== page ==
Compiler instructions are defined in zend_compile.c (with a header entry in zend_compile.h). zend_do_binary_op for example looks like this:

void zend_do_binary_op(zend_uchar op, znode *result, const znode *op1, const znode *op2 TSRMLS_DC)
    zend_op *opline = get_next_op(CG(active_op_array) TSRMLS_CC);

    opline->opcode = op;
    opline->result_type = IS_TMP_VAR;
    opline->result.var = get_temporary_variable(CG(active_op_array));
    SET_NODE(opline->op1, op1);
    SET_NODE(opline->op2, op2);
    GET_NODE(result, opline->result);

The code should be easy to grasp and the next section should help putting it into context. One last thing to mention here is that in most cases you will have to add your own zend_do_* function when adding some new syntax. Adding a new binary operator is one of the few cases where you don’t have to. So if you have to add a new zend_do_* function, just have a look at the existing ones. Most of them are quite simple.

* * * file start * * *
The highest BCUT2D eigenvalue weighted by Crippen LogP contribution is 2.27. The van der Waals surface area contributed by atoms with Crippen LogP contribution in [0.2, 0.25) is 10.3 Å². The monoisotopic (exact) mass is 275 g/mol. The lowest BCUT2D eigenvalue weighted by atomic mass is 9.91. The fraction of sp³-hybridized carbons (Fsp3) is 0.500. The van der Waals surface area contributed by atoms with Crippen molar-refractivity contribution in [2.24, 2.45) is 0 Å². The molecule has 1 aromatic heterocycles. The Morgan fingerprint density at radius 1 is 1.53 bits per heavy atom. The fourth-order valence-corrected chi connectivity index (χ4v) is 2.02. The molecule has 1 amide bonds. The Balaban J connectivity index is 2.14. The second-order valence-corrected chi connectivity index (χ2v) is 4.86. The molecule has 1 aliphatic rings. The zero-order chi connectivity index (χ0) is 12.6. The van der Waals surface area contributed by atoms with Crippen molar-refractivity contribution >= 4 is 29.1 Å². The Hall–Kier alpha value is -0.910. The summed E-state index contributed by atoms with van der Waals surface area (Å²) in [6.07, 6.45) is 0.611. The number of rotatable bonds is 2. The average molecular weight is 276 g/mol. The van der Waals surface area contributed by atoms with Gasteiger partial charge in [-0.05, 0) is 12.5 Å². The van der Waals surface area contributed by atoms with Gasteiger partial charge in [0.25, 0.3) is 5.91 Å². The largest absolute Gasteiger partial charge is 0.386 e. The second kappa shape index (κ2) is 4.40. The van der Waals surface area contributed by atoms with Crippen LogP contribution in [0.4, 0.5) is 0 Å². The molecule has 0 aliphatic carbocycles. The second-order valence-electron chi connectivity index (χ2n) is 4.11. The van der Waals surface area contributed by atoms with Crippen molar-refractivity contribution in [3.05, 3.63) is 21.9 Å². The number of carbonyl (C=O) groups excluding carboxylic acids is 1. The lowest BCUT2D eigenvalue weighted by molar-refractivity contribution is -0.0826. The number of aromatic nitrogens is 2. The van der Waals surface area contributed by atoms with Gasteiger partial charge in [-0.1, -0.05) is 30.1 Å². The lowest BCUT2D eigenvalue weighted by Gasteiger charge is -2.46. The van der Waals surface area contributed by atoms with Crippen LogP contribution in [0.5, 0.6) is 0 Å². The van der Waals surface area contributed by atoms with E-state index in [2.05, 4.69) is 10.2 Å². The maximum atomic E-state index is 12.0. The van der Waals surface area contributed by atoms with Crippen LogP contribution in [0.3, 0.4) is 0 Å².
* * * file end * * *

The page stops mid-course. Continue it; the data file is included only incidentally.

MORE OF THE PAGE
In the previous section I already mentioned that the compiler is emitting opcodes. Let’s look closer at how those opcodes look like (see zend_compile.h):

struct _zend_op {
    opcode_handler_t handler;
    znode_op op1;
    znode_op op2;
    znode_op result;
    ulong extended_value;
    uint lineno;
    zend_uchar opcode;
    zend_uchar op1_type;
    zend_uchar op2_type;
    zend_uchar result_type;

A short description of what the individual components mean:

  • opcode: This is the actual operation that should be executed. This could for example be ZEND_ADD or ZEND_SUB.
  • op1, op2, result: Every operation can have a maximum of two operands (it can obviously also use just one of them, or even none at all) and a result node. The type of the nodes is given by op1_type, op2_type and result_type. We’ll cover how nodes looks like and what types there are in a minute.
  • extended_value: The extended value is used to store flags or some other integer value. E.g. the variable fetching instruction uses it to store the variable kind (like ZEND_FETCH_LOCAL or ZEND_FETCH_GLOBAL).